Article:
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Tower
UNStudio

December 06, 2010 /

Amsterdam, The Netherlands

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Photo: Christian Richters

The recently completed 21 story UNStudio Tower forms part of the Mahler 4 urban complex, a cluster of six buildings located in the heart of the South Axis in Amsterdam, connecting Schiphol Airport to the major business areas of Amsterdam South.

The facade of the UNStudio Tower plays with the juxtaposition of a horizontal and vertical articulation, conceptually relating to the principles upon which the moiré effect is based.

The horizontal articulation is provided by white, aluminium bands which wrap the tower, whilst their varying size, depth and transparency ensure the correct balance of sun screening and light penetration to the interiors on all levels of the building.

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Photo: Christian Richters
unstudio_3.jpg
Photo: Inga Powilliet
Vertical accents are formed by voids, recessed into each face of the building and spanning differing numbers of floors. These voids serve to create an inside-outside relationship which extends the facade envelope and turns the surface of the tower into an active medium with a profound effect on the quality of the interior user space.

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Image courtesy UNStudio
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Image courtesy UNStudioFacade unfolded
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Photo: Inga Powilliet

In the design for the tower it was important for us to create a connection between the facade and the interior spaces; to see the building as whole, almost like a piece of furniture.

/Ben van Berkel

Custom colored glass panes are incorporated into the vertical voids, offering different identities and light qualities to the communal spaces which surround each void in the interior. These voids further facilitate daylight penetration deep into the extensive 40m x 40m floors.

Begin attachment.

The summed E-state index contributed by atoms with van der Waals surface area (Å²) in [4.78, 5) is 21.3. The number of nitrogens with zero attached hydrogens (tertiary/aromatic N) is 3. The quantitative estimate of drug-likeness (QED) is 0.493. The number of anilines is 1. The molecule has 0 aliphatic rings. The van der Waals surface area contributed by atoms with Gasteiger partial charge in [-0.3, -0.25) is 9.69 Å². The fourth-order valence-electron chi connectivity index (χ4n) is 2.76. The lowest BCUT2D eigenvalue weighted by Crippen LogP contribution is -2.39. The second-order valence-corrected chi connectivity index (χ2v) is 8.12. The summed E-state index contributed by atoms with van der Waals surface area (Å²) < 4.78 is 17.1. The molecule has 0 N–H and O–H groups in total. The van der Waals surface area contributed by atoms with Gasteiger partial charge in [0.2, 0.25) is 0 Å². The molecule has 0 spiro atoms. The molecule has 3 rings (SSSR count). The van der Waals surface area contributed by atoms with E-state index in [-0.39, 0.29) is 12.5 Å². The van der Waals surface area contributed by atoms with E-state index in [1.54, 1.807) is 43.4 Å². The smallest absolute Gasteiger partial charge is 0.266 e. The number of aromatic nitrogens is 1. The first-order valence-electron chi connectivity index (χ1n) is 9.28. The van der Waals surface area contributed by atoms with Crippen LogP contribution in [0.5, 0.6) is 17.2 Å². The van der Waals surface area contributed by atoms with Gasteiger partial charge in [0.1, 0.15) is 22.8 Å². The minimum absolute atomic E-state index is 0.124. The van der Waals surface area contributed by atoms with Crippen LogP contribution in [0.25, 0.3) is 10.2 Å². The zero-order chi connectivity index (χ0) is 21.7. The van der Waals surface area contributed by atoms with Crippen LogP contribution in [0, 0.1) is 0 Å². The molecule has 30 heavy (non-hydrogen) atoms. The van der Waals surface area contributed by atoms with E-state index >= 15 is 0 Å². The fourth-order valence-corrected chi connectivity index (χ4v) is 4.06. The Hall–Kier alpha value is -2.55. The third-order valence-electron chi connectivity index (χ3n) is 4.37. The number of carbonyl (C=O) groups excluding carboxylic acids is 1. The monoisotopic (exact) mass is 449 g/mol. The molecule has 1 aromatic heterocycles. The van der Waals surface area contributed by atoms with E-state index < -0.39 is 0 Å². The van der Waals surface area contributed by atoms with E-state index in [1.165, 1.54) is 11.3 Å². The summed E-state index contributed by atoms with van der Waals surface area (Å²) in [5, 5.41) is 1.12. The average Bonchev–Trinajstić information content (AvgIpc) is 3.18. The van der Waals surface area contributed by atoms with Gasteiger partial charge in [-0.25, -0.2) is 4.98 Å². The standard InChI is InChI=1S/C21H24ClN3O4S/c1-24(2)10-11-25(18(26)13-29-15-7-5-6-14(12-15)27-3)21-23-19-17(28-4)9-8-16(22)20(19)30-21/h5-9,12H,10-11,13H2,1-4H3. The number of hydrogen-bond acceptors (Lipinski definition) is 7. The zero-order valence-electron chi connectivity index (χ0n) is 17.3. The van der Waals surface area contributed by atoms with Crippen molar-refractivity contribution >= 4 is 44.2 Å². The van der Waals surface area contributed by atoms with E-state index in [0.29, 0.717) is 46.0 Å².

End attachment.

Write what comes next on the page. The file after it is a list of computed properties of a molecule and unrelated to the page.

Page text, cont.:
unstudio_7.jpg
Photo: Inga Powilliet
unstudio_8.jpg
Photo: Inga Powilliet
The transparency of the primarily glass facade, in combination with the vertical voids, offers the user a gradient experience of the inside-outside condition, as well as the perception of an open and light interior.

The outdoor spaces which are incorporated into the recessed voids in the form of roofed balconies allow for transition from inside to outside during free time or breaks. In addition, a roof terrace with a sky view towards Amsterdam Old South can be accessed for larger outdoor gatherings.

UNStudio  sees sustainable design as an integral aspect of contemporary architecture. Sustainable solutions are not treated as add-ons, but related to each and every building element.

Flexibility with respect to future change of use with an ambition towards minimum alteration was paramount in the design of the UNStudio Tower.

A grid system was introduced into the UNStudio Tower which creates flexibility with a view to potential change of use in the future. There are currently many empty office buildings in Europe which cannot so easily be transformed, but the UNStudio Tower is designed in such a way that it could also one day be turned into housing. This provides an essential sustainable flexibility to the building.

/Ben van Berkel


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Drawing courtesy UNStudioCurrent situation - office floor plan


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Drawing courtesy UNStudioPossible adaption for residential use

The Mahler 4 urban complex houses 38.000 square meters of residential spaces, 162.000 square meters of office space and 30.000 m2 of street level retail, cafes, restaurants and a sports centre. The six towers, ranging in height from 85 to 100 meters, each carry the name of its designing firm. 

Facts about Tower

Building area:

28,280 m2

Architects:
UNStudio
Ben van Berkel
Gerard Loozekoot
Wouter de Jonge
Erwin Horstmanshof
And Holger Hoffman
Kristin Sandner
Miklos Deri
Jesca de Vries
Nanang Santoso
Lucas Galehr
Dennis Ruarus
Nanang Santoso.

Executive architect:

van den Oever Zaaijer & Partners

Technical Engineering:

Van Rossum

Installations:

Techniplan

Contractor:

G&S bouw

Client:

Mahler 4 VOF
Consortium G&S Vastgoed
ASR Vastgoed
ING Real Estate

Last updated: December 19, 2013

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